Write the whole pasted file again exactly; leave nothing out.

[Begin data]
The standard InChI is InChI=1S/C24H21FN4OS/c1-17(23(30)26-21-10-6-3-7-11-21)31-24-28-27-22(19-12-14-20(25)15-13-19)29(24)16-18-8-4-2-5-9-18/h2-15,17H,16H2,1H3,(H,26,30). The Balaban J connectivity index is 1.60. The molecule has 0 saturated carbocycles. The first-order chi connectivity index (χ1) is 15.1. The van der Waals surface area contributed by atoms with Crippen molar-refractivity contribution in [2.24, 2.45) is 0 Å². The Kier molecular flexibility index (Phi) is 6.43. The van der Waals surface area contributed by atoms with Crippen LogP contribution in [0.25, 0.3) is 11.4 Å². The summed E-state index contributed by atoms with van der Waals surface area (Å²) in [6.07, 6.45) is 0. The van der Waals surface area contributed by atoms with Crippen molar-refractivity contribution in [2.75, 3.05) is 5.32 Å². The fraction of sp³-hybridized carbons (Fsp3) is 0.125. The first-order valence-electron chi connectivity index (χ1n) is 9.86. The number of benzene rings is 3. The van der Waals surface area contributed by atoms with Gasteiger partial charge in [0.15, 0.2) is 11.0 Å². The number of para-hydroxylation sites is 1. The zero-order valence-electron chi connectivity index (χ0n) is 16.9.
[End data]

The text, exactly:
The standard InChI is InChI=1S/C24H21FN4OS/c1-17(23(30)26-21-10-6-3-7-11-21)31-24-28-27-22(19-12-14-20(25)15-13-19)29(24)16-18-8-4-2-5-9-18/h2-15,17H,16H2,1H3,(H,26,30). The Balaban J connectivity index is 1.60. The molecule has 0 saturated carbocycles. The first-order chi connectivity index (χ1) is 15.1. The van der Waals surface area contributed by atoms with Crippen molar-refractivity contribution in [2.24, 2.45) is 0 Å². The Kier molecular flexibility index (Phi) is 6.43. The van der Waals surface area contributed by atoms with Crippen LogP contribution in [0.25, 0.3) is 11.4 Å². The summed E-state index contributed by atoms with van der Waals surface area (Å²) in [6.07, 6.45) is 0. The van der Waals surface area contributed by atoms with Crippen molar-refractivity contribution in [2.75, 3.05) is 5.32 Å². The fraction of sp³-hybridized carbons (Fsp3) is 0.125. The first-order valence-electron chi connectivity index (χ1n) is 9.86. The number of benzene rings is 3. The van der Waals surface area contributed by atoms with Gasteiger partial charge in [0.15, 0.2) is 11.0 Å². The number of para-hydroxylation sites is 1. The zero-order valence-electron chi connectivity index (χ0n) is 16.9.